I have been writing a weekly column for the Bengal based site - http://maamatimanush.tv - started by Derek O'Brien and associates since August 2013. I will be reproducing those articles here in my personal blog too. Here's part 2. [Original link]
For all the talk about the lazy Bangali enjoying life in slow motion with a cup of milky tea and the morning paper, Howrah Station is an anomaly. It is in a perennial state of motion. There's more energy and speed on the platforms than the trains that chug into the terminal. Standing on the platform feels like being in those fast forward scenes in the movies where things around one character seem to move at a much faster, almost cartoon like pace.
Once off the train, the usual sequence of events would be Dad following the coolie - who seemed to be in a constant rush to catch the next train, all the way out of the station. Mom holding on to me and my sister with both hands, bags strewn over all our shoulders, following in the blazing trail left behind by the coolie and Dad. Remember, this is much before the age of cordless telephones, let alone cellphones. One goods laden cart coming between us would mean losing sight of Dad, and a series of frantic Lost & Found announcements from the Inquiry office.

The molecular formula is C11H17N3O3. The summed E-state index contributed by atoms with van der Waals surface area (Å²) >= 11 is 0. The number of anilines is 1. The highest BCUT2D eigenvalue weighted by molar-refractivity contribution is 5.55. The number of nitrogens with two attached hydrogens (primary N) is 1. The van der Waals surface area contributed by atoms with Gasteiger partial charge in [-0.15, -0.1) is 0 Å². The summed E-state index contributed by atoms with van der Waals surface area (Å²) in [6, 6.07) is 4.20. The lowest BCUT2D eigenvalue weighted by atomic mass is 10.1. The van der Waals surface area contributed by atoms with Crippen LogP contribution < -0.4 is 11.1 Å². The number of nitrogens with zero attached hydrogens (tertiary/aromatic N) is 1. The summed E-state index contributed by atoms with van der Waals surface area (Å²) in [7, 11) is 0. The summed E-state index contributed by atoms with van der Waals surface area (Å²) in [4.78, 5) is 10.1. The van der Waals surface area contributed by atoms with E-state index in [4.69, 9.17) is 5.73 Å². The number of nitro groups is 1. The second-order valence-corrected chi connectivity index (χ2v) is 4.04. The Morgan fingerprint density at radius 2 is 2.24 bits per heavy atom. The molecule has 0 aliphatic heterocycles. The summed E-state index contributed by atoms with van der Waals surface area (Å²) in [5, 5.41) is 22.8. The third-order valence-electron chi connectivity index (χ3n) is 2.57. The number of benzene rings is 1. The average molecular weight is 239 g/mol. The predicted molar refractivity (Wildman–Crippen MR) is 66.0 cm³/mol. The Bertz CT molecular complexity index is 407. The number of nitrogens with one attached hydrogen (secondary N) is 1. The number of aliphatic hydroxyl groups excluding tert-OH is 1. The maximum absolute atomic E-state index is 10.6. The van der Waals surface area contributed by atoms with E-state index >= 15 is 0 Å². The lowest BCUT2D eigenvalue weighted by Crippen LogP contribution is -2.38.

If this wasn't enough, the road to the taxi stand would be laden with the land-mines of private drivers – ever ready to take you anywhere from Belghoria to Bulgaria (lifted that from an old Kolkata newspaper tag-line) for free, and give you a chilled Frooti for the honour.
Finally, after tackling the crowds, keeping up with the Usain Bolt-Yohan Blake combination of the porter and my father, and tactfully dodging the driver's promises of flying chariots, we'd reach the official taxi queue - row after row of the iconic yellow ambassador taxis waiting for their passengers; the guy at the pre-paid taxi counter, playing his match-making role of assigning passengers to their correct cars with unparalleled efficiency and boredom.
The sun starts to get stronger in its fight against the wintry morning around this time of the day. The smoke from the nearby food stalls make the air thick, and the smells of the last shingara (samosas) and tele bhaja (vegetable fritters) from breakfast start to get replaced with the aroma of starchy steamed rice and the frying of the fish about to go into the curry.
We finally reached the front of the queue, paid the fare to Jadavpur and started to load our bags into the cavernous boot of a yellow pre-paid taxi...